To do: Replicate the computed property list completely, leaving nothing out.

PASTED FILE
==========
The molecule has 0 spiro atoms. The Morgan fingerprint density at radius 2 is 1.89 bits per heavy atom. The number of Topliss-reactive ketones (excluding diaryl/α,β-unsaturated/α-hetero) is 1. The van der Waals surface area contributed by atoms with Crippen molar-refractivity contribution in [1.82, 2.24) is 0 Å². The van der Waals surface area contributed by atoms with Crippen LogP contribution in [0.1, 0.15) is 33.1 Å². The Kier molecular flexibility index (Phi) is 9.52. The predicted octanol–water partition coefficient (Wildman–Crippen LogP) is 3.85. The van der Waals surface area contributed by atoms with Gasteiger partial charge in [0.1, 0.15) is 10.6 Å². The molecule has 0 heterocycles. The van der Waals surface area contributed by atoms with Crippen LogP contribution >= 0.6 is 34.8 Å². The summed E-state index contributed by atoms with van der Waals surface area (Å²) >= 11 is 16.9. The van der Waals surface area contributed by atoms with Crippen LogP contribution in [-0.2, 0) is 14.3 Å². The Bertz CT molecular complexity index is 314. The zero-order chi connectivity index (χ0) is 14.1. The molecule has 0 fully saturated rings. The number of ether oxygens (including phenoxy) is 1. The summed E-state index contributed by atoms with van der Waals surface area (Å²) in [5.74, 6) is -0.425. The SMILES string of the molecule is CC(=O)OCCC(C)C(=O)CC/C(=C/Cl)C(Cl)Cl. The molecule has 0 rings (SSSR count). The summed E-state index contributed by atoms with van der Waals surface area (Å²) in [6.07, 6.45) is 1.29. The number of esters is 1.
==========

The molecule has 0 spiro atoms. The Morgan fingerprint density at radius 2 is 1.89 bits per heavy atom. The number of Topliss-reactive ketones (excluding diaryl/α,β-unsaturated/α-hetero) is 1. The van der Waals surface area contributed by atoms with Crippen molar-refractivity contribution in [1.82, 2.24) is 0 Å². The van der Waals surface area contributed by atoms with Crippen LogP contribution in [0.1, 0.15) is 33.1 Å². The Kier molecular flexibility index (Phi) is 9.52. The predicted octanol–water partition coefficient (Wildman–Crippen LogP) is 3.85. The van der Waals surface area contributed by atoms with Gasteiger partial charge in [0.1, 0.15) is 10.6 Å². The molecule has 0 heterocycles. The van der Waals surface area contributed by atoms with Crippen LogP contribution >= 0.6 is 34.8 Å². The summed E-state index contributed by atoms with van der Waals surface area (Å²) >= 11 is 16.9. The van der Waals surface area contributed by atoms with Crippen LogP contribution in [-0.2, 0) is 14.3 Å². The Bertz CT molecular complexity index is 314. The zero-order chi connectivity index (χ0) is 14.1. The molecule has 0 fully saturated rings. The number of ether oxygens (including phenoxy) is 1. The summed E-state index contributed by atoms with van der Waals surface area (Å²) in [5.74, 6) is -0.425. The SMILES string of the molecule is CC(=O)OCCC(C)C(=O)CC/C(=C/Cl)C(Cl)Cl. The molecule has 0 rings (SSSR count). The summed E-state index contributed by atoms with van der Waals surface area (Å²) in [6.07, 6.45) is 1.29. The number of esters is 1.